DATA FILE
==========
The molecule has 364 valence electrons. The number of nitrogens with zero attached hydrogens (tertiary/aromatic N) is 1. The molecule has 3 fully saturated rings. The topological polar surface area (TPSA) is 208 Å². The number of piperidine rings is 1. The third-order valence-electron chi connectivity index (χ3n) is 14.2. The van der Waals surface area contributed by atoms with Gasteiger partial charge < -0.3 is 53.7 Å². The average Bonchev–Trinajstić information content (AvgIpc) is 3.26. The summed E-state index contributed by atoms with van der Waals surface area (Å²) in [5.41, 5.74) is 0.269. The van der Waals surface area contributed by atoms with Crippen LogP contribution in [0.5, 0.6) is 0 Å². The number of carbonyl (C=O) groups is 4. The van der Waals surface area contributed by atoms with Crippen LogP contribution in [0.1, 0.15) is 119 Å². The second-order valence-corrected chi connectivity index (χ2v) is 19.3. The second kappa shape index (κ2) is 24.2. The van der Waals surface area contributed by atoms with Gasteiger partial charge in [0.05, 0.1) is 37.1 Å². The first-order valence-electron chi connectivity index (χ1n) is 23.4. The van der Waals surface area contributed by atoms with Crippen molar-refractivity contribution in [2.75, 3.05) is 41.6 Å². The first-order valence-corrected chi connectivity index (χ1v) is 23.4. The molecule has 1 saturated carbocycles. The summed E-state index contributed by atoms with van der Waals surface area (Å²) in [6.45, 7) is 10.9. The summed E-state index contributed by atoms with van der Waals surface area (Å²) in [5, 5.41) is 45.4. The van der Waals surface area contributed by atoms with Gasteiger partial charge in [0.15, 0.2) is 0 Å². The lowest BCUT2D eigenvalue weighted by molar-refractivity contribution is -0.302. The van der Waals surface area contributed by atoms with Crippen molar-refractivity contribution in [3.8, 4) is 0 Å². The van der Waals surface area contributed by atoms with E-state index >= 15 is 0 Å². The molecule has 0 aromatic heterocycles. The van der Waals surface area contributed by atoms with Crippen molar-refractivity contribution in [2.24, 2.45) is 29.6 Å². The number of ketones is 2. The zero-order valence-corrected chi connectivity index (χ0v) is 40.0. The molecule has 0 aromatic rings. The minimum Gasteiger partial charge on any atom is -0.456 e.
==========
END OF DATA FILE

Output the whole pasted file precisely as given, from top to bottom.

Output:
The molecule has 364 valence electrons. The number of nitrogens with zero attached hydrogens (tertiary/aromatic N) is 1. The molecule has 3 fully saturated rings. The topological polar surface area (TPSA) is 208 Å². The number of piperidine rings is 1. The third-order valence-electron chi connectivity index (χ3n) is 14.2. The van der Waals surface area contributed by atoms with Gasteiger partial charge < -0.3 is 53.7 Å². The average Bonchev–Trinajstić information content (AvgIpc) is 3.26. The summed E-state index contributed by atoms with van der Waals surface area (Å²) in [5.41, 5.74) is 0.269. The van der Waals surface area contributed by atoms with Crippen LogP contribution in [0.5, 0.6) is 0 Å². The number of carbonyl (C=O) groups is 4. The van der Waals surface area contributed by atoms with Crippen LogP contribution in [0.1, 0.15) is 119 Å². The second-order valence-corrected chi connectivity index (χ2v) is 19.3. The second kappa shape index (κ2) is 24.2. The van der Waals surface area contributed by atoms with Gasteiger partial charge in [0.05, 0.1) is 37.1 Å². The first-order valence-electron chi connectivity index (χ1n) is 23.4. The van der Waals surface area contributed by atoms with Crippen molar-refractivity contribution in [2.75, 3.05) is 41.6 Å². The first-order valence-corrected chi connectivity index (χ1v) is 23.4. The molecule has 1 saturated carbocycles. The summed E-state index contributed by atoms with van der Waals surface area (Å²) in [6.45, 7) is 10.9. The summed E-state index contributed by atoms with van der Waals surface area (Å²) in [5, 5.41) is 45.4. The van der Waals surface area contributed by atoms with Gasteiger partial charge in [0.15, 0.2) is 0 Å². The lowest BCUT2D eigenvalue weighted by molar-refractivity contribution is -0.302. The van der Waals surface area contributed by atoms with Crippen molar-refractivity contribution in [3.8, 4) is 0 Å². The van der Waals surface area contributed by atoms with E-state index >= 15 is 0 Å². The molecule has 0 aromatic heterocycles. The van der Waals surface area contributed by atoms with Crippen molar-refractivity contribution in [2.24, 2.45) is 29.6 Å². The number of ketones is 2. The zero-order valence-corrected chi connectivity index (χ0v) is 40.0. The molecule has 0 aromatic rings. The minimum Gasteiger partial charge on any atom is -0.456 e.